Being ‘Tough on Drugs’ is Setting Australia Behind

Drug policy around the world is continuously changing, moving away from the discourse of the bureaucratically deemed ‘war’ on drugs and towards holistic rehabilitation. Specifically, therapeutic community programs have been rolled out in around 30% of prisons in the United States. Therapeutic communities have been designed to explore the life experiences that help individuals learn about themselves: developing self-respect; gaining self-esteem; learning about others; and fostering mutuality and respect for each other. In so doing, concepts of responsibility, authority and meaningful codes of behaviour are established. A study of 1,193 federal prisoners in the US drew results that indicated prisoners in therapeutic communities had lower rates of drug relapse and recidivism than two untreated groups. There have been multiple studies in the United States that further reflects this, with the widespread use of the therapeutic community model being directly associated with these outcomes.

In Australia, 44% of individuals released from the prison system will be reincarcerated in the two years following their release. With the use of drugs among those entering prison reaching 65% in 2018, the question must be raised – why are we not actively working to reduce these statistics? If the governments proposition in becoming ‘tough on drugs’ isn’t working, shouldn’t we be looking to different approaches?

Ethically speaking, Australia’s increasing drug use and criminal offences have a strong correlating relationship. Is it then not our responsibility to aid those encapsulated in the prison system to break the cycle of addiction thus reducing the likelihood of reoffending upon reintegration into the community? In treating addictions as a mental health issue through rehabilitation upon prison entry, we are more likely to see a reduction in recidivism, intergenerational criminality and domestic violence, thus reducing the overall pressure on the criminal justice system. 

Wandoo Therapeutic Community Rehabilitation Prison

Upon being exposed to these statistics, I approached Cyrenian House who facilitate the rehabilitation program at Wandoo Prison. Wandoo is Australia’s first dedicated female, alcohol and other drug rehabilitation prison based upon the Therapeutic Community model. Wandoo has the capacity for 77 residents who, to be accepted into the Therapeutic Community Program: must have drug addiction associated with their offences; a minimum of six months left to serve on their sentence; and have actively presented motivation to rehabilitate.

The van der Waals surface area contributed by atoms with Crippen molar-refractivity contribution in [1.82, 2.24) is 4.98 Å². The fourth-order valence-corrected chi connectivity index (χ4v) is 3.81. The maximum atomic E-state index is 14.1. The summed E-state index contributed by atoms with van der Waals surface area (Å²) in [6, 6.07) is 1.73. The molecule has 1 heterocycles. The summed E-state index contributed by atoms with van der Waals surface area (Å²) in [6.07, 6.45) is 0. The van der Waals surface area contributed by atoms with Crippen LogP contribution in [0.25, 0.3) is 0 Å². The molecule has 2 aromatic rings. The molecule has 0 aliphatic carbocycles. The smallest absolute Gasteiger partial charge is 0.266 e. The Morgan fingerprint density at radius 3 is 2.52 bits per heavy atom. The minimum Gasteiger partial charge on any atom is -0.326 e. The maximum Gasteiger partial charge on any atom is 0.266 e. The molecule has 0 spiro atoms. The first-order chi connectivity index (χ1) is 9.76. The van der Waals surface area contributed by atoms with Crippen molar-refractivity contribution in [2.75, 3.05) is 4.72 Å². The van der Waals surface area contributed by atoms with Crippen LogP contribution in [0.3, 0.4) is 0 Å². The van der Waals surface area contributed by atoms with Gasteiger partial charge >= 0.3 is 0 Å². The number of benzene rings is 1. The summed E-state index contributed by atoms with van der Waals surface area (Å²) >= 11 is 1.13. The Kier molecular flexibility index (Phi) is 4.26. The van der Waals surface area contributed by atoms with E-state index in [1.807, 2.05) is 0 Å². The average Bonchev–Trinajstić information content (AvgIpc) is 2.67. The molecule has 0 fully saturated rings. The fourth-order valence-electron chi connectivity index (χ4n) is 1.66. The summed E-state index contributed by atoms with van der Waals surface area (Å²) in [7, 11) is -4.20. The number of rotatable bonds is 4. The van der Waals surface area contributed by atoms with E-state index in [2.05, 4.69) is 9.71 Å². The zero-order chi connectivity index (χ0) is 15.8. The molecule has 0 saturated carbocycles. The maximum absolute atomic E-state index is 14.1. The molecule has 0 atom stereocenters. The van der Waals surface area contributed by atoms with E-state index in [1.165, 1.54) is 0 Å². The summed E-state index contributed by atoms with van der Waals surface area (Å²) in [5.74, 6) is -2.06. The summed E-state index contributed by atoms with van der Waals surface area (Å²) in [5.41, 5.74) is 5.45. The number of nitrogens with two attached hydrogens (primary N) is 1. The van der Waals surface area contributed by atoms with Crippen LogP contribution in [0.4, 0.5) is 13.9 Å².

The model of rehabilitation focuses on the democratic involvement of the residents within the facility to support each other in their recovery. Residents are expected to show ‘responsible concern’ for their program peers, growing in their own recovery by assisting in the recovery processes of others. I was lucky enough to be able to observe many of the sessions that took place with the residents. 

Residents progress through stages within the program, having increased responsibilities gaining privileges and status as they move upwards. Progressing to a new stage recognises increased personal awareness and growth demonstrated through behaviour, attitudes and values. The most important aspect of this, I believe, is the significance placed on peer-leadership. Residents within higher stages act role models to newer residents entering the Therapeutic Community. The staff’s role is primarily to be community managers facilitating the interactions within the community, supporting the residents and aiding in maintaining the social order of the Therapeutic Community.

Through taking responsibility for their own actions, accepting and growing from experiences and supporting each other in their journey through rehabilitation, residents are able to aim to break the cycle of criminality associated with drug use.


My time at Wandoo made me realise my passion for social justice. In my future as a lawyer, I want to strive to conduct myself in an ethical way beyond the rules of the Code of Conduct. It is so vitally important for us, as young legal professionals to question the system and push for the best for our clients, the court and society as a whole.

A second treatment prison based on the same model is expected to be open in late 2019 – showing what a difference can be made through the Therapeutic Community.

Page 2 of 4

© 2018 Chambers Legal Pty Ltd. All Rights Reserved.   Designed By Between Elements